Tally Stevens of European Marble Tile & Friends says textured, geometric patterns on natural stone and raked tiles that give the effect of grass cloth or wallpaper are trending throughout the home.

Dark, knotty alder cabinets paired with dated, yellow-toned granite counters have left the building. When it comes to modern mountain design, the future is looking light and bright.  Ahead, local experts share the latest and greatest in stone and tile trends for Park City kitchens, bathrooms, fireplaces, and more.

Off the Wall

“We used to see more gray tones, and now we see more natural stones and richly colored, glazed ceramic tiles—think neutral tones like whites, tans, and khakis, but also more vivid colors like merlot and green,” says Tally Stevens of Park City’s new European Marble Tile & Friends (6622 N Landmark Dr, Ste B-160, 435-214-7445, europeanmarbleandgranite.com). He adds that quartzite, marble, granite, and limestone are popular slab and tile surfaces.

As for design details, he’s seeing more pattern play with tiles in bathrooms, including a mix of patterned shower tiles and tub surrounds. He says the use of dimensional, hand-carved tiles by brands like Akdo and Artistic Tile, such as textured, geometric patterns on natural stone and raked tiles that give the effect of grass cloth or wallpaper, are also trending throughout the home.

In Living Color

“We’ve been playing with a lot of color and pattern with tile,” says Brynne Flowers of John Martine studio.

Image: Malissa Mabey

“Terrazzo tile and slabs are having a moment, and have been for a while,” says Brynne Flowers, co-owner of interior design studio John Martine (johnmartine.studio). “We’re seeing more manmade materials—porcelain, quartz, and silestone—offering a wider variety with color and texture.” Flowers prefers this aesthetic to, say, a faux wood tile or a marbled quartz that’s masquerading as something it’s not.

“We’ve also been playing with a lot of color and pattern with tile,” she adds. Case in point: the emerald loo she and design partner Parker Lamborn fashioned for an abode in Alpine, Utah.

“A white marble look will always be in demand as it exudes elegance and beauty,” says Amanda Engle.

White Out

For Park City design duo Stacey Beck and Amanda Engle of Beck & Engle (435-602-9141, beckandengle.com), the forecast calls for snowy hues. “A white marble look will always be in demand as it exudes elegance and beauty,” says Engle. “We inform our clients of the risk and maintenance involved with this type of material, and usually steer them towards a natural quartzite.”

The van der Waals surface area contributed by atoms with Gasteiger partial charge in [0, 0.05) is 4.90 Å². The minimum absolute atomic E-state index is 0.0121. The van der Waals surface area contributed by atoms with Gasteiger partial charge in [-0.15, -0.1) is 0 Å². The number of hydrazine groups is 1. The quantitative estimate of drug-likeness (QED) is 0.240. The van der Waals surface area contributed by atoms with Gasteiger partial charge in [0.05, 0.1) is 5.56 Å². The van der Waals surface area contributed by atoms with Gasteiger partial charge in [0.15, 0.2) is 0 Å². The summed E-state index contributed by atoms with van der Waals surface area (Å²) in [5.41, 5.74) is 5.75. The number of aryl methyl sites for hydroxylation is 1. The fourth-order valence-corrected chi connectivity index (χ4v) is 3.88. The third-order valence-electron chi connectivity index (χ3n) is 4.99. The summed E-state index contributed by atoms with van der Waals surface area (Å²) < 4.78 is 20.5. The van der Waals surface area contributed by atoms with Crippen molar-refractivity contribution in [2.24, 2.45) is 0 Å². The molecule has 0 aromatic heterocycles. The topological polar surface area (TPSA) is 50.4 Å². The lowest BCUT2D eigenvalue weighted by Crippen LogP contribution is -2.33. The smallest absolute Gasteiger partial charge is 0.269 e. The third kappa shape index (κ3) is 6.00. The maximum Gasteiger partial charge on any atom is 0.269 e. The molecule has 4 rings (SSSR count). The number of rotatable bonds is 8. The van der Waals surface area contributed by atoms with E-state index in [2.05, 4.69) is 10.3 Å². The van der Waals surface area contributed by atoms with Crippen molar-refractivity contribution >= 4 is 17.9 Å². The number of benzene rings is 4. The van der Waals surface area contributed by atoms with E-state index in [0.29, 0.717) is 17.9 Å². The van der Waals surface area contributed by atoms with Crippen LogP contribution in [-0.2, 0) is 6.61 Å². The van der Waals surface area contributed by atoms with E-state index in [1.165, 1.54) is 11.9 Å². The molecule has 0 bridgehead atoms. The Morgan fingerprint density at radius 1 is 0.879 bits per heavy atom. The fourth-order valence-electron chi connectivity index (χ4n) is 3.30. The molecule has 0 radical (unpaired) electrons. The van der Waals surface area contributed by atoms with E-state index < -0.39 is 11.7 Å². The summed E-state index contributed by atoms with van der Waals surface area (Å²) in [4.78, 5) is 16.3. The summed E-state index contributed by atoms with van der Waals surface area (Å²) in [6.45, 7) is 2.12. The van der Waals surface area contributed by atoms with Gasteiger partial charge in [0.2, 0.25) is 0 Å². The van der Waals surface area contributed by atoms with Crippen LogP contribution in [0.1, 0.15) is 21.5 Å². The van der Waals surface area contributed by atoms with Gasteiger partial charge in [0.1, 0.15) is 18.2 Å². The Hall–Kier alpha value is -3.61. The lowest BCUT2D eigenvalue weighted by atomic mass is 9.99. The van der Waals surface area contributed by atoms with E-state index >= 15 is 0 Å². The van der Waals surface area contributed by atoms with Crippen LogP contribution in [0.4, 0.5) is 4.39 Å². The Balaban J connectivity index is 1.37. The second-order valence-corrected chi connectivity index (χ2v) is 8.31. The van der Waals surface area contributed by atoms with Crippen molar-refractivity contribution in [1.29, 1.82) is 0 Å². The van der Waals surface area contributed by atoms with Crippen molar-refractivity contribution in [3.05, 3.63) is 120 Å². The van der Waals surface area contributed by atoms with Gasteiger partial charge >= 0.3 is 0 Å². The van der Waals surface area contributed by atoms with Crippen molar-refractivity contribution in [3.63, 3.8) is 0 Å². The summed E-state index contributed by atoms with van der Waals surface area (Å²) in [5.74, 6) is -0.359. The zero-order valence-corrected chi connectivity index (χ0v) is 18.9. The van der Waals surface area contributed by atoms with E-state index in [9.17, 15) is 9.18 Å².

Engle adds that built-up countertops with a square mitered edge are also popular. “What’s great about this type of design is that it can be used in a variety of ways and in varying styles while providing form and function,” she says.

Tile Talk

Salt Lake City-based European Marble & Granite recently opened their second outpost in Park City, European Marble Tile & Friends. Owner Kathleen Fuhriman gave us the scoop on the shiny new showroom.

PCM: What prompted you to open a second showroom?
KF: Park City has always been a huge market for us, and we felt we could offer better service to our existing clients in the area as well as develop new clients in Summit County.

Tally Stevens (sales), Kathleen Fuhriman (owner), and Nichole Stevens (manager) of Park City’s European Marble Tile & Friends

Image: David Newkirk

PCM: What will clients find at the new showroom?
KF: Our showroom is about 1,500 square feet, and we’ve partnered with Il Bagno Plumbing Fixtures and Signature Wood Floors. Our displays show the latest in tile: natural stone, porcelain, ceramic, concrete, mosaics, and other specialty tiles. We also exhibit a good sampling of stone slabs for fabrication and installation.

PCM: What services do you offer?
KF: We are open to the general public as well as to architects, contractors, and the design trade. Nichole Stevens, who manages the Park City showroom, is a talented designer for those who desire design assistance.

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